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Re: SPECIAL vol.7 Attending the Sanriku Region “Machizukuri” Symposium
by el joma - Wednesday, 23 May 2012, 10:57 AM


Hello to all. smile.

Reading Mr. Teratani's reflections above made me recall some insights I gained during my involvement in some government-led development projects back in my home country (The Philippines). Using ODA monies, income-generating projects for the poorest families were to be initiated at the community-level. Inevitably the question of ownership/stake by the beneficiaries of the project became a central issue of sustainability and long-term impact, as Mr. Teratani highlights in the case above.

But then other equally compelling views came into the discussion -- and these are what I would like to share with the VfF team.

In the Philippine case where the poorest communities may be unorganized (as the primary concern of the residents is just day-to-day survival) -- and thus may not have a mechanism, an organization through which their Machizukuri may find its voice -- should development funding be then withheld until they are ready to "lead" its implementation? In other words, which is the greater goal: guaranteeing sustainability or getting food on the table?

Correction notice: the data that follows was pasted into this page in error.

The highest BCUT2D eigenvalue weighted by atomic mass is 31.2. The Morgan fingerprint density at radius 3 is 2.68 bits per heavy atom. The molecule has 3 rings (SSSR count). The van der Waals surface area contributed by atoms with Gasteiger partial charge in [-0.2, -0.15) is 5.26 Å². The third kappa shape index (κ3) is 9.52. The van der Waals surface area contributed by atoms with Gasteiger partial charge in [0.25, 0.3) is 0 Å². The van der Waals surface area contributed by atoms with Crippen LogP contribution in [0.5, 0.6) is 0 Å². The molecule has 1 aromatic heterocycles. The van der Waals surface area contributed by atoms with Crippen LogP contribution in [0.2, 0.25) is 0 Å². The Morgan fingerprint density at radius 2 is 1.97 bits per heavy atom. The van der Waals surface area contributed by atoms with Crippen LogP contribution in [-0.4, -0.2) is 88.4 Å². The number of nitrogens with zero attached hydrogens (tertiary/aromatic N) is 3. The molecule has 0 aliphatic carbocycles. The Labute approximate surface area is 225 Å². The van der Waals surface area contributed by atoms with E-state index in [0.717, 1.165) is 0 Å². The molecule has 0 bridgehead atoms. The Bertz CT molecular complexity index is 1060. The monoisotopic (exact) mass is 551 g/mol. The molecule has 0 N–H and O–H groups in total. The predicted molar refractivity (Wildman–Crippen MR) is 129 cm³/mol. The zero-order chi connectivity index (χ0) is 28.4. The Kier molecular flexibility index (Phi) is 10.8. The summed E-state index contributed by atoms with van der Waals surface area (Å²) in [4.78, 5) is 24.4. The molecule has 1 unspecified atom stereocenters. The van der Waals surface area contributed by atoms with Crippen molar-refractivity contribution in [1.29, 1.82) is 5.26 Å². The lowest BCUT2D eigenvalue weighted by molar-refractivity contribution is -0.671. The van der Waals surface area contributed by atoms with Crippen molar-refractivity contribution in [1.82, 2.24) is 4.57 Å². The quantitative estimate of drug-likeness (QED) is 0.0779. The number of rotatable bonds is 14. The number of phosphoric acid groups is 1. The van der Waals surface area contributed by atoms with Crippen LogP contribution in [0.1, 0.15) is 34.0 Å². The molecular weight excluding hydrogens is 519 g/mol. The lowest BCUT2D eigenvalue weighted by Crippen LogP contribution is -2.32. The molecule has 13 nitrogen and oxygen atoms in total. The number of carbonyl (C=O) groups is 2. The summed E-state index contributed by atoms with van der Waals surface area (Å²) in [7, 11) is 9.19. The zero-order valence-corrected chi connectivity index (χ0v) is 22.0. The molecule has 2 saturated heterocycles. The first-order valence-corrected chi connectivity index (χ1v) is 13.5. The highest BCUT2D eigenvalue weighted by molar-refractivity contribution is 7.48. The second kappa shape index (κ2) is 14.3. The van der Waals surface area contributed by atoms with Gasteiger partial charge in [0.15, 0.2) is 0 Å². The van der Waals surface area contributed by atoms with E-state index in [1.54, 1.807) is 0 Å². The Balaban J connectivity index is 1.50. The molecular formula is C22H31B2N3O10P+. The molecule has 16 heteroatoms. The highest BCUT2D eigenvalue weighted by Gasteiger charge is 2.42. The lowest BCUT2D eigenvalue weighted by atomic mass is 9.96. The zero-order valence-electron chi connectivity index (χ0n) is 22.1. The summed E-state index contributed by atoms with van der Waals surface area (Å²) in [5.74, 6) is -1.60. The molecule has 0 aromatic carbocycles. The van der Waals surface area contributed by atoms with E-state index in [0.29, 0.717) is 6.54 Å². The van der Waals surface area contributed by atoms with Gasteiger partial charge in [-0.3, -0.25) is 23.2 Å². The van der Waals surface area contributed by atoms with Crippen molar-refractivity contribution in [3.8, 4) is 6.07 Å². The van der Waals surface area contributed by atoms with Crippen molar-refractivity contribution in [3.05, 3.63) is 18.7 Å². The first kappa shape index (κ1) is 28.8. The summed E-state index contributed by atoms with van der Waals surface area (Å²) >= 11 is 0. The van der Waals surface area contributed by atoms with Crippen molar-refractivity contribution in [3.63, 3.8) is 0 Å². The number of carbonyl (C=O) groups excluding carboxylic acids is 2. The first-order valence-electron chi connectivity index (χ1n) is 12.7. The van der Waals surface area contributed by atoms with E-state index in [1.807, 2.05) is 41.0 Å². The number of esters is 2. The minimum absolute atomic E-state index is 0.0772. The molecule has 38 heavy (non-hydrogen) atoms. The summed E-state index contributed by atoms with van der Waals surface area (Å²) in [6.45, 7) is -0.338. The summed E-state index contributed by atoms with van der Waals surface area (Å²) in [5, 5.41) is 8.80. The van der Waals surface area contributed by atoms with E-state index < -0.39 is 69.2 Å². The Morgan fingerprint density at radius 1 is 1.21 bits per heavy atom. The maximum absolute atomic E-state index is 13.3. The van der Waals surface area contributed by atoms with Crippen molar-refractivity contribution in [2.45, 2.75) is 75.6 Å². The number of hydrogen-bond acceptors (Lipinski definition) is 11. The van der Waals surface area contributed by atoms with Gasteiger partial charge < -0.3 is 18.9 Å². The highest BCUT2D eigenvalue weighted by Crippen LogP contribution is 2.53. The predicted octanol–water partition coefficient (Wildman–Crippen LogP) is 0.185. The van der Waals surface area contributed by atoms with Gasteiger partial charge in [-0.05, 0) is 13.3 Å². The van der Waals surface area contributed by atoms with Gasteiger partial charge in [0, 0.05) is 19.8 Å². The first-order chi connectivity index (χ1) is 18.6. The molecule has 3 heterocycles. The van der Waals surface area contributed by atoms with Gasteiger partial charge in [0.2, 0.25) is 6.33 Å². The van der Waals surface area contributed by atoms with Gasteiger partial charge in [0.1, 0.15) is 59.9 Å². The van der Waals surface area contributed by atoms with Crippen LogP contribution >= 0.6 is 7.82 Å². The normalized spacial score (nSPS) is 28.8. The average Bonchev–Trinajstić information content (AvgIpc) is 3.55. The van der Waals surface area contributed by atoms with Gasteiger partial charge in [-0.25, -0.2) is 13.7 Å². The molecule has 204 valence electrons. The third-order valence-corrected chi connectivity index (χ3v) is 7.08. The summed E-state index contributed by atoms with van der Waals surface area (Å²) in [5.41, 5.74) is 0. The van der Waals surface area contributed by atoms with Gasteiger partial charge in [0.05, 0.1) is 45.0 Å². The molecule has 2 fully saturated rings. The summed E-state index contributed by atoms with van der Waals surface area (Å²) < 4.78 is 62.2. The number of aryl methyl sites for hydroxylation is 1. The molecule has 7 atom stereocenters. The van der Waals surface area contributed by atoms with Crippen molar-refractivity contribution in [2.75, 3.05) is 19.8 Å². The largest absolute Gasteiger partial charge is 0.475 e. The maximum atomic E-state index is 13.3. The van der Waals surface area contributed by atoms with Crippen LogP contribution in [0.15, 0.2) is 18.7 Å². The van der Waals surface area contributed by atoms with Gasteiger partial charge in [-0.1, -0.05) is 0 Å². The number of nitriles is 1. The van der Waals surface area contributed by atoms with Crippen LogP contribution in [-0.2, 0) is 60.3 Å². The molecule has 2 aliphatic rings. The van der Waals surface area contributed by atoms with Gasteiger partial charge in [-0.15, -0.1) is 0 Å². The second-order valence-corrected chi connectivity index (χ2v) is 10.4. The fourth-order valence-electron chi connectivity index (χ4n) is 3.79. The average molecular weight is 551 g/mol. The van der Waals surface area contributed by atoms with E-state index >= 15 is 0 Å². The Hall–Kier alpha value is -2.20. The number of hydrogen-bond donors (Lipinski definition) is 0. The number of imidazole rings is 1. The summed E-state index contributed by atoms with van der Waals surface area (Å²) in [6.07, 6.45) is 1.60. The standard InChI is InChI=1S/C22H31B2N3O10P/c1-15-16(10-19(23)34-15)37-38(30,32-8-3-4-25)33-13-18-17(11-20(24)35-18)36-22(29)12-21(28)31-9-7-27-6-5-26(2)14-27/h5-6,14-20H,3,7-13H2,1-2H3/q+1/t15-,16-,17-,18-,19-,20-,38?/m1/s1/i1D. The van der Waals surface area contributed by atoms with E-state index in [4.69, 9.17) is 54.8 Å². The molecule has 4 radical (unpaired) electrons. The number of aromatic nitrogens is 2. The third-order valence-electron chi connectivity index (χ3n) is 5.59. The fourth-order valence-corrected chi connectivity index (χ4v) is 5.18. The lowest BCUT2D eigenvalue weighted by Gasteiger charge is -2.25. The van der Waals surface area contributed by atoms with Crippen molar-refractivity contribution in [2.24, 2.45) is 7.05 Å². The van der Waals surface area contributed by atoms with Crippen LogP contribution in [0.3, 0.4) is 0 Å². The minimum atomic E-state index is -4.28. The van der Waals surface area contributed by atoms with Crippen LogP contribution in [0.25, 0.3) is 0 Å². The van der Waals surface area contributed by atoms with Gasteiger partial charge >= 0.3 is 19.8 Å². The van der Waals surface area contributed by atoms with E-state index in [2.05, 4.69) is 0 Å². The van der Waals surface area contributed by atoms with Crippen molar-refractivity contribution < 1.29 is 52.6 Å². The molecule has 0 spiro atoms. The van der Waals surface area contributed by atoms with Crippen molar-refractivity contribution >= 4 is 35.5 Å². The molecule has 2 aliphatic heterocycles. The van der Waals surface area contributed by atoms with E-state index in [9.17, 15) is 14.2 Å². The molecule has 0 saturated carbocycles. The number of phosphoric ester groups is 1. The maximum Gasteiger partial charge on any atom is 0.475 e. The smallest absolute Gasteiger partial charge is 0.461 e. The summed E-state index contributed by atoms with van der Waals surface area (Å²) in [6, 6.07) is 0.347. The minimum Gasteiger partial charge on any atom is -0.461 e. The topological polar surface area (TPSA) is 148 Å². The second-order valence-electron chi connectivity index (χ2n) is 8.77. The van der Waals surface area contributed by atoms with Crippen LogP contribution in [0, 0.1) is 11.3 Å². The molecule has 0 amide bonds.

I find myself asking then -- on the Iwate case as narrated by Mr. Teratani -- were the grassroot community organizations at the community level through which their Machizukuri could find expression still intact after the destruction wrought by the tsunami? By intact I mean, did the core officers luckily escape with their lives? In those areas where the tsunami erased even community organizations by taking with it its members, then which now is the higher value: still Machizukuri/citizen-led reconstruction or just getting the reconstruction started as fast as possible in any form (i.e.Machizukuri/citizen-involved) ?